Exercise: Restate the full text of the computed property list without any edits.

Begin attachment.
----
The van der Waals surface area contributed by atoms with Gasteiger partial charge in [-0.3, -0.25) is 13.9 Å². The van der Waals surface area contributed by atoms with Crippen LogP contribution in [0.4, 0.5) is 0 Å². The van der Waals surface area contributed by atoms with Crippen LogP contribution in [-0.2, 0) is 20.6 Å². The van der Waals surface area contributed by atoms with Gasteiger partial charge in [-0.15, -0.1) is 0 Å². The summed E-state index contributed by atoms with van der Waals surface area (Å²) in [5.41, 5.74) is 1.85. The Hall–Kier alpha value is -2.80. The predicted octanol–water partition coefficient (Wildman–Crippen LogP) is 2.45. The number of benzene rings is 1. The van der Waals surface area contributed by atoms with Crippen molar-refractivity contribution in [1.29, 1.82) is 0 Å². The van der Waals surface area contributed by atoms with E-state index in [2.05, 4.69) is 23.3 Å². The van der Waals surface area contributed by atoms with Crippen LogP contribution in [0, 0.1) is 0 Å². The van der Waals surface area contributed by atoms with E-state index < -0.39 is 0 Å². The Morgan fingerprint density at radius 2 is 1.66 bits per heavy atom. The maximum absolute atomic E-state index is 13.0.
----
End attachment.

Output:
The van der Waals surface area contributed by atoms with Gasteiger partial charge in [-0.3, -0.25) is 13.9 Å². The van der Waals surface area contributed by atoms with Crippen LogP contribution in [0.4, 0.5) is 0 Å². The van der Waals surface area contributed by atoms with Crippen LogP contribution in [-0.2, 0) is 20.6 Å². The van der Waals surface area contributed by atoms with Gasteiger partial charge in [-0.15, -0.1) is 0 Å². The summed E-state index contributed by atoms with van der Waals surface area (Å²) in [5.41, 5.74) is 1.85. The Hall–Kier alpha value is -2.80. The predicted octanol–water partition coefficient (Wildman–Crippen LogP) is 2.45. The number of benzene rings is 1. The van der Waals surface area contributed by atoms with Crippen molar-refractivity contribution in [1.29, 1.82) is 0 Å². The van der Waals surface area contributed by atoms with E-state index in [2.05, 4.69) is 23.3 Å². The van der Waals surface area contributed by atoms with Crippen LogP contribution in [0, 0.1) is 0 Å². The van der Waals surface area contributed by atoms with E-state index < -0.39 is 0 Å². The Morgan fingerprint density at radius 2 is 1.66 bits per heavy atom. The maximum absolute atomic E-state index is 13.0.